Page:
I moved to the United States from India, four years ago. I was prepared that moving to a whole different country, away from my family, friends and everything I knew and loved would be a massive change. What I wasn’t prepared for was the misconceptions and biases that I might encounter, and how I would change them.
There is a question that follows me, and several other Indians like me, everywhere we go. It comes with an expression that can only be described as half confusion, half amazement: “But…How is your English so good?!?”
When I first heard the question, 4 years ago, on my second day in Chapel Hill, I didn’t understand it. To me, the fact that my English is good, was my normal. I grew up speaking and writing in English, just like most people asking me this question. So why is it not as normal to them as it is to me? Not knowing how to respond, I heard my naïve self say: “I don’t know, this is how I have spoken all my life…”
A part of me was upset every time the question was asked. It made me feel like the people asking me this question had an opinion on my culture and my background, which just wasn’t true. It made me feel small in comparison to them. It made me realize that just by virtue of where I come from, people will immediately think less of me unless I prove myself.
As time passed, and after having been asked the question about 22 times, I began to understand. I understood that this is part of an implicit bias that people have about India and Indians. Implicit bias is the mind’s way of making uncontrolled and automatic associations between two concepts very quickly. The bias, in my case, stems from a stereotype, largely perpetuated by Western media, that Indians do not speak English well, or speak it in an accent that is hard to understand. Think: Appu from “The Simpsons”. The problem with this stereotype, like all other stereotypes is that when applied to a population, it can be offensive, and will be proved untrue.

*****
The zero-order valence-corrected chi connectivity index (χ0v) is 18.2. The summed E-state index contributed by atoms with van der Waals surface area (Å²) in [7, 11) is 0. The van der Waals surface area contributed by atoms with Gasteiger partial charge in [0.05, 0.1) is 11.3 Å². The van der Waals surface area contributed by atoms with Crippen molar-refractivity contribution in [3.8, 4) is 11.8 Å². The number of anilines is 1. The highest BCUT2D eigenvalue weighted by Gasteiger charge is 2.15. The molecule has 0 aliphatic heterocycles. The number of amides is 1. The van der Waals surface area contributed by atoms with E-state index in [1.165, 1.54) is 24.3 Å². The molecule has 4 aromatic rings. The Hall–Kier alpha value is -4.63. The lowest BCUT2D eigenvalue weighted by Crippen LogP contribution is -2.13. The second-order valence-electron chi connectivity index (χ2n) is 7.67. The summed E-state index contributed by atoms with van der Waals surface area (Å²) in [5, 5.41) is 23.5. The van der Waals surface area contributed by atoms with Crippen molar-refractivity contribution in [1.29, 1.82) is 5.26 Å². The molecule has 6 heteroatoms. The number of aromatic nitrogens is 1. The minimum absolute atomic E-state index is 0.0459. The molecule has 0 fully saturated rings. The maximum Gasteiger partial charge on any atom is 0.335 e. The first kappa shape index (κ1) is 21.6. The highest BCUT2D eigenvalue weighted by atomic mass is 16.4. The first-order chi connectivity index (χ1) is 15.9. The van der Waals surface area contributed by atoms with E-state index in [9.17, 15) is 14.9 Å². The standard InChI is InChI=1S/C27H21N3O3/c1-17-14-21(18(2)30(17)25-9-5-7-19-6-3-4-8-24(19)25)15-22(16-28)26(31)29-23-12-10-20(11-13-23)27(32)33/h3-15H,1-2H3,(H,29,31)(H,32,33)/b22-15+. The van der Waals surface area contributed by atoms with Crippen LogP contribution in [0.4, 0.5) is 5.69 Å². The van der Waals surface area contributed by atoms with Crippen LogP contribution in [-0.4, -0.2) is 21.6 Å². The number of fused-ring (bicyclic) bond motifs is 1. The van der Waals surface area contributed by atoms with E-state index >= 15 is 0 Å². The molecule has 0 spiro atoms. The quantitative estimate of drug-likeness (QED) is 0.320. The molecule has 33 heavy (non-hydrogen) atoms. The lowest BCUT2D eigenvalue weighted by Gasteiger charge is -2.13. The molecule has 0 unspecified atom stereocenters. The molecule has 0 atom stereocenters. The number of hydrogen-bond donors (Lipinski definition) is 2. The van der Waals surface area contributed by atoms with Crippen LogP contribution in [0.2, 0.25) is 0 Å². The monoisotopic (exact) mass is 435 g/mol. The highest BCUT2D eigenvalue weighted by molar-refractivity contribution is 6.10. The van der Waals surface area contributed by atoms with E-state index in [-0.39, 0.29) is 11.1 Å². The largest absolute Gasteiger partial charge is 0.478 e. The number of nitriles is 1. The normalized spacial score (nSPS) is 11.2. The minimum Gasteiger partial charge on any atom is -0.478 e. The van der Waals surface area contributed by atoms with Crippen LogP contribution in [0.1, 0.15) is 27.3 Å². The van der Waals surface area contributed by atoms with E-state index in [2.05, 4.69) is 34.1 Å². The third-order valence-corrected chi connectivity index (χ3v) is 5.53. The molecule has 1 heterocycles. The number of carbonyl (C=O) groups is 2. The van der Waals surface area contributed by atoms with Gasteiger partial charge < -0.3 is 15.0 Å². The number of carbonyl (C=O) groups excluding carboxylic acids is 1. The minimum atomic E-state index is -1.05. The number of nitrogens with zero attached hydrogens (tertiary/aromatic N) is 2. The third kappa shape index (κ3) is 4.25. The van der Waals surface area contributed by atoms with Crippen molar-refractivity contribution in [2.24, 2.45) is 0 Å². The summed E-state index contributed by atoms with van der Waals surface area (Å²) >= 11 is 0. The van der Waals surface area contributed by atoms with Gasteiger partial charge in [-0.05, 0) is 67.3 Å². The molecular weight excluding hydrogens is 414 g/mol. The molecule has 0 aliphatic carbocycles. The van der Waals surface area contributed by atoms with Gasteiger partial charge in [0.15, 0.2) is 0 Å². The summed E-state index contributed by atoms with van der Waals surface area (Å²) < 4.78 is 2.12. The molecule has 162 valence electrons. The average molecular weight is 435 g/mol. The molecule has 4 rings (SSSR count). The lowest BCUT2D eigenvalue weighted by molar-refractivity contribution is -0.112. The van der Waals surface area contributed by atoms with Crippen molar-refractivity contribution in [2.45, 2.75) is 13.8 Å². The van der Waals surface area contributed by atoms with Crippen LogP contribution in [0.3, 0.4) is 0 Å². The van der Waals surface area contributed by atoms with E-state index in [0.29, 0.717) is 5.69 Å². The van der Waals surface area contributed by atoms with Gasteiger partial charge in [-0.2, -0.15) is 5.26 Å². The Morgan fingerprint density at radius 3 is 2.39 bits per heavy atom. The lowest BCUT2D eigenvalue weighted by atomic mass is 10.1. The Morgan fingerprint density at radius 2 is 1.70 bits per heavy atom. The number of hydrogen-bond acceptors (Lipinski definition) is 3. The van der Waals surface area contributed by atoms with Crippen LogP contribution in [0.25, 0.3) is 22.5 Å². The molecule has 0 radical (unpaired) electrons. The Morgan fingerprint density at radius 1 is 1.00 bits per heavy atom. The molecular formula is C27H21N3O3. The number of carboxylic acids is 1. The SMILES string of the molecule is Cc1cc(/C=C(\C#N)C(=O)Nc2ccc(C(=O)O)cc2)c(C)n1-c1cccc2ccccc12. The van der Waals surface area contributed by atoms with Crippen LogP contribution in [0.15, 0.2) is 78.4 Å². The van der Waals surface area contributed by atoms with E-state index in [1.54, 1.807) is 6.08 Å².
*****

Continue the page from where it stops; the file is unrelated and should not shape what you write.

Now let me set the record straight – we all have biases! Biases are formed based on the way the world has appeared to us so far, or the way we have perceived it so far. The keyword here being, so far. We all have the ability to change these biases when presented with a situation that enables us to recognize them. The question here is – how open and willing are we to change them?
As I had this realization, I began trying to not be upset by the question. The bias, is after all, unintentional and absolutely involuntary! I think that people are largely well-meaning and that by explaining to them kindly, I might make them more receptive to altering their bias. I started to take the question as an opportunity to educate people kindly, about me, my culture and my background.
Now, when I am asked this question, I typically give them more context. Something to the tune of: “English is actually my first language. It was the medium of education throughout my school life and is the language I mostly use to converse with my family and friends. There are many more Indians like me who speak English, just as well, and maybe even better than I do.” This response is usually followed by an expression of “oh, I didn’t know that” and more questions about my educational background and my life in India. And I walk away from those conversations knowing that I changed at least one person’s perception of my culture today – and that maybe, just maybe, this person will be open and willing to alter their bias 🙂